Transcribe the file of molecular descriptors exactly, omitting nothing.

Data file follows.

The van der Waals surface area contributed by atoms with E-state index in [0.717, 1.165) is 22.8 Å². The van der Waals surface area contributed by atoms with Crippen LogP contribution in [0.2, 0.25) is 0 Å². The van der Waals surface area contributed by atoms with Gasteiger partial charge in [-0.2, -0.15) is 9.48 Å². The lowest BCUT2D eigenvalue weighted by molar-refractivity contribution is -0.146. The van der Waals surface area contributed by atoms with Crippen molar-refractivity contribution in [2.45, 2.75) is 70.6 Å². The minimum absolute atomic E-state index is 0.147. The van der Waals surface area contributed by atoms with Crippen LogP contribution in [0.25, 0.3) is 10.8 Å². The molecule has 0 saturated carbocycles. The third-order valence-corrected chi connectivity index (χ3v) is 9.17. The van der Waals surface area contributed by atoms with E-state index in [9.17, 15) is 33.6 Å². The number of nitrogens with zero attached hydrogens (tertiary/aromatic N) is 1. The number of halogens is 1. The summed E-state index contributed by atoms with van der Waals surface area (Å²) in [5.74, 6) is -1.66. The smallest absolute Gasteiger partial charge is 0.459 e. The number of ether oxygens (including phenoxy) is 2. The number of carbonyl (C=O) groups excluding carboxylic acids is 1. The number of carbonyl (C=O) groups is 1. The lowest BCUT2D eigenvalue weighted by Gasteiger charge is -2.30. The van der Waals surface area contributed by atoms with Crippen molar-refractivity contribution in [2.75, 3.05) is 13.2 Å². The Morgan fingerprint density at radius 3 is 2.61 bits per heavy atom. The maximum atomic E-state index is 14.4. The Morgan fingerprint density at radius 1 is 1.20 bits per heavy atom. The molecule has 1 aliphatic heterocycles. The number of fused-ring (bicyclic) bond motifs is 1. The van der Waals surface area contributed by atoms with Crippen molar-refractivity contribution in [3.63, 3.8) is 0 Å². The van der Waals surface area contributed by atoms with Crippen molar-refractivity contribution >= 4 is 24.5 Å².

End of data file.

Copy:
The van der Waals surface area contributed by atoms with E-state index in [0.717, 1.165) is 22.8 Å². The van der Waals surface area contributed by atoms with Crippen LogP contribution in [0.2, 0.25) is 0 Å². The van der Waals surface area contributed by atoms with Gasteiger partial charge in [-0.2, -0.15) is 9.48 Å². The lowest BCUT2D eigenvalue weighted by molar-refractivity contribution is -0.146. The van der Waals surface area contributed by atoms with Crippen molar-refractivity contribution in [2.45, 2.75) is 70.6 Å². The minimum absolute atomic E-state index is 0.147. The van der Waals surface area contributed by atoms with Crippen LogP contribution in [0.25, 0.3) is 10.8 Å². The molecule has 0 saturated carbocycles. The third-order valence-corrected chi connectivity index (χ3v) is 9.17. The van der Waals surface area contributed by atoms with E-state index in [9.17, 15) is 33.6 Å². The number of nitrogens with zero attached hydrogens (tertiary/aromatic N) is 1. The number of halogens is 1. The summed E-state index contributed by atoms with van der Waals surface area (Å²) in [5.74, 6) is -1.66. The smallest absolute Gasteiger partial charge is 0.459 e. The number of ether oxygens (including phenoxy) is 2. The number of carbonyl (C=O) groups excluding carboxylic acids is 1. The number of carbonyl (C=O) groups is 1. The lowest BCUT2D eigenvalue weighted by Gasteiger charge is -2.30. The van der Waals surface area contributed by atoms with Crippen molar-refractivity contribution in [2.75, 3.05) is 13.2 Å². The Morgan fingerprint density at radius 3 is 2.61 bits per heavy atom. The maximum atomic E-state index is 14.4. The Morgan fingerprint density at radius 1 is 1.20 bits per heavy atom. The molecule has 1 aliphatic heterocycles. The number of fused-ring (bicyclic) bond motifs is 1. The van der Waals surface area contributed by atoms with Crippen molar-refractivity contribution in [3.63, 3.8) is 0 Å². The van der Waals surface area contributed by atoms with Crippen molar-refractivity contribution >= 4 is 24.5 Å².